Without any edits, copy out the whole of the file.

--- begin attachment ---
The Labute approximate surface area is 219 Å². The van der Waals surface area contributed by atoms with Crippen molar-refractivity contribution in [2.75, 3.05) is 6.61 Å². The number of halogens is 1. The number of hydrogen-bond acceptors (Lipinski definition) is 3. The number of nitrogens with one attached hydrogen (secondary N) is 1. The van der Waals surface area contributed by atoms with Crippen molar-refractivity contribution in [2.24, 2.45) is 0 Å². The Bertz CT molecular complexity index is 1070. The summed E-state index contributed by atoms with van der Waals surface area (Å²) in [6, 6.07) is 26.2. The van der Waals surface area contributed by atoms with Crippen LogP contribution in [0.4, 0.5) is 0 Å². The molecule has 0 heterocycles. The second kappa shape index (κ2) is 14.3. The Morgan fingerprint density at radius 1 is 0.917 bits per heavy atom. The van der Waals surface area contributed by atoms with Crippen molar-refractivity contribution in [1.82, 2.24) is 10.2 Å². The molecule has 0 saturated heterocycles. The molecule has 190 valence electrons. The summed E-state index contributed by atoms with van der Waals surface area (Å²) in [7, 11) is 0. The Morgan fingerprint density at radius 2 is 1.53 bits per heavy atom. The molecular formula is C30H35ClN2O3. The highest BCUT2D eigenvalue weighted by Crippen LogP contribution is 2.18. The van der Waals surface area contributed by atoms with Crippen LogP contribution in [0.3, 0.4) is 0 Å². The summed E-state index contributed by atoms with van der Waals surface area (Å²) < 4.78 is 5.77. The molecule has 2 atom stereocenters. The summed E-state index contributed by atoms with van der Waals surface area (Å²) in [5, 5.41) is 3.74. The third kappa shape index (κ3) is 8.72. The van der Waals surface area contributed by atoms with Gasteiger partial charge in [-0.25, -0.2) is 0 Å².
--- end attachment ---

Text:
The Labute approximate surface area is 219 Å². The van der Waals surface area contributed by atoms with Crippen molar-refractivity contribution in [2.75, 3.05) is 6.61 Å². The number of halogens is 1. The number of hydrogen-bond acceptors (Lipinski definition) is 3. The number of nitrogens with one attached hydrogen (secondary N) is 1. The van der Waals surface area contributed by atoms with Crippen molar-refractivity contribution in [2.24, 2.45) is 0 Å². The Bertz CT molecular complexity index is 1070. The summed E-state index contributed by atoms with van der Waals surface area (Å²) in [6, 6.07) is 26.2. The van der Waals surface area contributed by atoms with Crippen LogP contribution in [0.4, 0.5) is 0 Å². The molecule has 0 heterocycles. The second kappa shape index (κ2) is 14.3. The Morgan fingerprint density at radius 1 is 0.917 bits per heavy atom. The van der Waals surface area contributed by atoms with Crippen molar-refractivity contribution in [1.82, 2.24) is 10.2 Å². The molecule has 0 saturated heterocycles. The molecule has 190 valence electrons. The summed E-state index contributed by atoms with van der Waals surface area (Å²) in [7, 11) is 0. The Morgan fingerprint density at radius 2 is 1.53 bits per heavy atom. The molecular formula is C30H35ClN2O3. The highest BCUT2D eigenvalue weighted by Crippen LogP contribution is 2.18. The van der Waals surface area contributed by atoms with Crippen LogP contribution in [0.3, 0.4) is 0 Å². The summed E-state index contributed by atoms with van der Waals surface area (Å²) < 4.78 is 5.77. The molecule has 2 atom stereocenters. The summed E-state index contributed by atoms with van der Waals surface area (Å²) in [5, 5.41) is 3.74. The third kappa shape index (κ3) is 8.72. The van der Waals surface area contributed by atoms with Gasteiger partial charge in [-0.25, -0.2) is 0 Å².